What I mean is this: as a new Christian in Calvary Chapel I was told that the real gospel is not about religion but relationship. I came to see that that statement was a gross oversimplification, as other Christians such as those in the Reformed world would never deny relationship for religion's sake. Instead, it is clear that true religion, as described by the epistle of St. James, is part of the gospel. And so I came to realize that discussing all of 2000 years of theological debate as being over whether one called their religion a relationship or not was more than a waste of time-it was a way of trying to stake the unique claim that only those who threw off the "shackles" of "religion" are freely in love with Our Lord.

At the same time, in embracing this understanding that religion is not a bad word, I walked in ignorance of Catholicism. I assumed that while they too were not afraid to call themselves a religion, that was merely because they did have serious differences with God's Holy Word.

After all, serious thinkers like Martin Luther had shown that Roman Catholicism was all about denying the idea that God has come to save us, and instead they advocate religion as us ascending to God on our own works. They taught that we can gain some sort of merit that is independent of Christ. Maybe Christ is a good example to us, but in their religion it seemed as though that was all.

As I hope to tell in detail, hearing of strong evangelical Christians becoming Catholic such as Francis Beckwith and other less famous people who were no less luminary in their devotion to God, unsettled me. Others who will remain nameless simply stated that these men and women were turning to Rome out of a desperate attempt to find solid unity, and ultimately this action was a mere demonstration of their ignorance of the true Gospel. The true Gospel would never lead the child of God to boast of merit, as though Christ's death on the Cross were not sufficient. The true Gospel would always say that it was all about God saving us, not us saving ourselves.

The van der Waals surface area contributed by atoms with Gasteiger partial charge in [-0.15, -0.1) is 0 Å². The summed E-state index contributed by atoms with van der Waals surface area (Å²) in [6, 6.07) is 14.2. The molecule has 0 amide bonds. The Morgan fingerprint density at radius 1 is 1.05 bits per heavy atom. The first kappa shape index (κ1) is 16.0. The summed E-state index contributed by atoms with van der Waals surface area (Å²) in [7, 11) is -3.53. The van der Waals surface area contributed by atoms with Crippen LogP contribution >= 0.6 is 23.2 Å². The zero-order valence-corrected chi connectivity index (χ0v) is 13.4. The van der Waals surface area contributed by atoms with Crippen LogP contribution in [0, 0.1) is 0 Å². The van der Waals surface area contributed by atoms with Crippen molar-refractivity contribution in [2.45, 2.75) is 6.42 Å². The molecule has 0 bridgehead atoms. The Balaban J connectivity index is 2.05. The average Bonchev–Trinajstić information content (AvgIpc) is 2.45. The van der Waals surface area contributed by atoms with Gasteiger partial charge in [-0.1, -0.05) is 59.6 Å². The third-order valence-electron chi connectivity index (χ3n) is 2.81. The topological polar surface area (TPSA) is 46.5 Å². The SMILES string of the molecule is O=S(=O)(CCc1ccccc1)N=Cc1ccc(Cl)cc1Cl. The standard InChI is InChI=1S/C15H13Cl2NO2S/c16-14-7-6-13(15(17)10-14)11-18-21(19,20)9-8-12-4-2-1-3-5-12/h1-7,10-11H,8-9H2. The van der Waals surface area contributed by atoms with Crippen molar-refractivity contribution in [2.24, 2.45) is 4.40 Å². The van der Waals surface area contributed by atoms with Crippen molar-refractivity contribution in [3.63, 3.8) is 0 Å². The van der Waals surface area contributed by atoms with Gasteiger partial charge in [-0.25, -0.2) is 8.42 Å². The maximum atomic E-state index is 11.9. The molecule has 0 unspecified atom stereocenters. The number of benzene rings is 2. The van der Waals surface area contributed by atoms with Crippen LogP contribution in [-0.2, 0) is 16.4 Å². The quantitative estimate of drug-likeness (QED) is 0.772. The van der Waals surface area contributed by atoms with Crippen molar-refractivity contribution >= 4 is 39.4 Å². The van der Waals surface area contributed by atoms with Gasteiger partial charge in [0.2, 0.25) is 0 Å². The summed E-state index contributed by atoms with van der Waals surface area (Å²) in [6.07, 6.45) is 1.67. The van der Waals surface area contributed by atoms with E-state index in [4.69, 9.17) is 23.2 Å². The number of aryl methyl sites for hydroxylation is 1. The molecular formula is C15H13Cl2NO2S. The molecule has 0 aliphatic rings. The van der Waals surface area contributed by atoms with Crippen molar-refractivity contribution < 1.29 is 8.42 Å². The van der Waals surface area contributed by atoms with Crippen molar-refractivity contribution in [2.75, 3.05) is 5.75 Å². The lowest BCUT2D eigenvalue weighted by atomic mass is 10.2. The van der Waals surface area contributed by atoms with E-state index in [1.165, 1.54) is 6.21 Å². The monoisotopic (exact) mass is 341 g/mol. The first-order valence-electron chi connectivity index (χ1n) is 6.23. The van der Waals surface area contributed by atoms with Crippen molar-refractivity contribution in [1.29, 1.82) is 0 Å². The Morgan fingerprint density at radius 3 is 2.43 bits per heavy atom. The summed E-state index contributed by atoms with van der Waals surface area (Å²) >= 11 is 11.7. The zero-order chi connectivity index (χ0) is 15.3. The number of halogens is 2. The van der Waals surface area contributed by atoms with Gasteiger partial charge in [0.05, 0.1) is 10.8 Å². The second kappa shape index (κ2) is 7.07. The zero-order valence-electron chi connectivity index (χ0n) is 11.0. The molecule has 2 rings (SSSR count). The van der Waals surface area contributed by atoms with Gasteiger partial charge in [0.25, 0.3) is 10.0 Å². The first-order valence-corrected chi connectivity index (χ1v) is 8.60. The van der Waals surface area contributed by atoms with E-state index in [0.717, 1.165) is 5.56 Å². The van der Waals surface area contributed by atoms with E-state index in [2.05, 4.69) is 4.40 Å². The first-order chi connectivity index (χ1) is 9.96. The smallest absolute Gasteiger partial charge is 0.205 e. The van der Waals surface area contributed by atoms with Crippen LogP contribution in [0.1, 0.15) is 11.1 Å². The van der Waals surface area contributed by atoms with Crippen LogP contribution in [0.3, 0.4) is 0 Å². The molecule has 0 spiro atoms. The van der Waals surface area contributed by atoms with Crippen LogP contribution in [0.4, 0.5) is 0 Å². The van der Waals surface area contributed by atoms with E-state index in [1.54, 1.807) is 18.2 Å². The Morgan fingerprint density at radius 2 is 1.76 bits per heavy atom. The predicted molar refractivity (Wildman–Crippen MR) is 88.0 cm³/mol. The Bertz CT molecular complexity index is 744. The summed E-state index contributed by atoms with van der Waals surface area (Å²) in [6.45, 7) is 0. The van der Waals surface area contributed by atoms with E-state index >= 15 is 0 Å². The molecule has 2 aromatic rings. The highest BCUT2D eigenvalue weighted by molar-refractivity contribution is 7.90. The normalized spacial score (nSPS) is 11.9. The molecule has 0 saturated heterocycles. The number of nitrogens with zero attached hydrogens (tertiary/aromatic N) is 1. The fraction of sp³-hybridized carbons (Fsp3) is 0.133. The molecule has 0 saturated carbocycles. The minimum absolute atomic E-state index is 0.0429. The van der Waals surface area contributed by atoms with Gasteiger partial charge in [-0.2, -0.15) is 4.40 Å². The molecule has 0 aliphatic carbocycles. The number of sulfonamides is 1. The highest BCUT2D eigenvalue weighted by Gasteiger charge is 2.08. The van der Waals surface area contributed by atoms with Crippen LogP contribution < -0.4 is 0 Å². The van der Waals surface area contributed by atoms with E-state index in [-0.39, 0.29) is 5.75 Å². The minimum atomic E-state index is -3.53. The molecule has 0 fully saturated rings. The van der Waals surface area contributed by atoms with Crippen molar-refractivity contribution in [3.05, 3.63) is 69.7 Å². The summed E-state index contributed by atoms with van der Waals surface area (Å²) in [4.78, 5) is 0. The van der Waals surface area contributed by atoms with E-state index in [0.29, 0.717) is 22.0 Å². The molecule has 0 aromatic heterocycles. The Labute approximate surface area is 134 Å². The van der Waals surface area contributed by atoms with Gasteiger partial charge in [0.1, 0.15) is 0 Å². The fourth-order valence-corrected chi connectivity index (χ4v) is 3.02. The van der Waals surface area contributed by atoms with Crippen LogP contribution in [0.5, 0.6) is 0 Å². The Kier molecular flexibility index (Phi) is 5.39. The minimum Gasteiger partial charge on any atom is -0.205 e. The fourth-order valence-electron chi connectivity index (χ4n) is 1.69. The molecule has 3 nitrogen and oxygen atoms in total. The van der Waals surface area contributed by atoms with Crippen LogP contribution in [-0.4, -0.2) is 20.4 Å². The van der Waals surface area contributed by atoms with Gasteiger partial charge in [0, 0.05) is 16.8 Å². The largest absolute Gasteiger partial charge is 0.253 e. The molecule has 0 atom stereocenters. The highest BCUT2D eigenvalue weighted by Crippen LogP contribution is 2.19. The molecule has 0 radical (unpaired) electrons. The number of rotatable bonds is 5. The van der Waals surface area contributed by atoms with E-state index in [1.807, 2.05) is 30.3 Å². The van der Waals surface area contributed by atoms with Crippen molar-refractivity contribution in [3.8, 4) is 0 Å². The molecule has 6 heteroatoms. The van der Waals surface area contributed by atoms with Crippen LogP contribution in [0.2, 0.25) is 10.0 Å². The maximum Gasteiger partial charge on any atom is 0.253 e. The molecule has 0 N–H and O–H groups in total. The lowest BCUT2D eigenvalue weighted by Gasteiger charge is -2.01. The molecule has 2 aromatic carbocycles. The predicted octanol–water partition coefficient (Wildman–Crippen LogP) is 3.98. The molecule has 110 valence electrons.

These words were enough to make me stay away from Catholic theology and fear it.

And yet, I have come to see how all of this posturing has been just that--posturing. I had stood and stared and gawked at the Catholic church, but had not listened to her own saints as they told of what God has done in their lives. In studying their formal statements on issues such as merits, I repeatedly found myself at an impasse. Instead of hearing the caricatures of Rome that I had repeated to myself, I found a completely different confession of faith. In the section specifically on merits, part of a prayer of St. Therese of Lisieux closes the section. As I read these words and reflected on them, I realized that I could not raise a cry of objection to anyone who said such things about their faith. Just as my former frustration with all those espousing Calvinism ebbed by talking to Calvinists about their true human feeling that we all must choose this day whom we must serve (despite the seeming contradiction between this and their philosophical background), I saw the walls of resistance to Catholicism fall down by simple statements by great men and women of God who "happened" to be Catholic as well.

Below is that quotation of St. Therese of Lisieux.